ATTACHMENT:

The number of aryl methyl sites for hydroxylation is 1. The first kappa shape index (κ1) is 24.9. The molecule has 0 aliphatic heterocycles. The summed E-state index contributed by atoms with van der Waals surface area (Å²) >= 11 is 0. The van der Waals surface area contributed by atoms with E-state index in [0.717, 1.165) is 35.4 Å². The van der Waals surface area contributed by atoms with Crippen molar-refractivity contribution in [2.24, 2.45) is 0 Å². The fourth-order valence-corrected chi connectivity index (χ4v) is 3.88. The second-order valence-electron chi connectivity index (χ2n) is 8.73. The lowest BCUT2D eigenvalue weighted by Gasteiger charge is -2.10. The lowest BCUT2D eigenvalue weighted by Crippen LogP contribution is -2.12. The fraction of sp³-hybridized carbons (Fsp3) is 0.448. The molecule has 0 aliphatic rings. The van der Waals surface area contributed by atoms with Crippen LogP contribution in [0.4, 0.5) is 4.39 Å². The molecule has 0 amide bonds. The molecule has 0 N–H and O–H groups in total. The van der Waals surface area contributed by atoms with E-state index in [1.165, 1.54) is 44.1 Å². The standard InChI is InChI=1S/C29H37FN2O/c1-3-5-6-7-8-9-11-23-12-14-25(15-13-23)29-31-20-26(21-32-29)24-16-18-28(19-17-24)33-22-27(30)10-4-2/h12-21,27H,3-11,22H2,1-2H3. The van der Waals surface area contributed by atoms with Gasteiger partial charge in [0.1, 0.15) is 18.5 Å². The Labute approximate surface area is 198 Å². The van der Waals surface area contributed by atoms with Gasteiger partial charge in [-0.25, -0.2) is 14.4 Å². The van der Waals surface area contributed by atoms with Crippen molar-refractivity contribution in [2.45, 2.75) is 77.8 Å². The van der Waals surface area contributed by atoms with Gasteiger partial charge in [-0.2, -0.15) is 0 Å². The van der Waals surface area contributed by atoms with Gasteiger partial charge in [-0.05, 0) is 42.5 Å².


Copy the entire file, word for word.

The number of aryl methyl sites for hydroxylation is 1. The first kappa shape index (κ1) is 24.9. The molecule has 0 aliphatic heterocycles. The summed E-state index contributed by atoms with van der Waals surface area (Å²) >= 11 is 0. The van der Waals surface area contributed by atoms with E-state index in [0.717, 1.165) is 35.4 Å². The van der Waals surface area contributed by atoms with Crippen molar-refractivity contribution in [2.24, 2.45) is 0 Å². The fourth-order valence-corrected chi connectivity index (χ4v) is 3.88. The second-order valence-electron chi connectivity index (χ2n) is 8.73. The lowest BCUT2D eigenvalue weighted by Gasteiger charge is -2.10. The lowest BCUT2D eigenvalue weighted by Crippen LogP contribution is -2.12. The fraction of sp³-hybridized carbons (Fsp3) is 0.448. The molecule has 0 aliphatic rings. The van der Waals surface area contributed by atoms with Crippen LogP contribution in [0.4, 0.5) is 4.39 Å². The molecule has 0 amide bonds. The molecule has 0 N–H and O–H groups in total. The van der Waals surface area contributed by atoms with E-state index in [1.165, 1.54) is 44.1 Å². The standard InChI is InChI=1S/C29H37FN2O/c1-3-5-6-7-8-9-11-23-12-14-25(15-13-23)29-31-20-26(21-32-29)24-16-18-28(19-17-24)33-22-27(30)10-4-2/h12-21,27H,3-11,22H2,1-2H3. The van der Waals surface area contributed by atoms with Gasteiger partial charge in [0.1, 0.15) is 18.5 Å². The Labute approximate surface area is 198 Å². The van der Waals surface area contributed by atoms with Gasteiger partial charge in [-0.25, -0.2) is 14.4 Å². The van der Waals surface area contributed by atoms with Crippen molar-refractivity contribution in [2.45, 2.75) is 77.8 Å². The van der Waals surface area contributed by atoms with Gasteiger partial charge in [-0.2, -0.15) is 0 Å². The van der Waals surface area contributed by atoms with Gasteiger partial charge in [-0.05, 0) is 42.5 Å².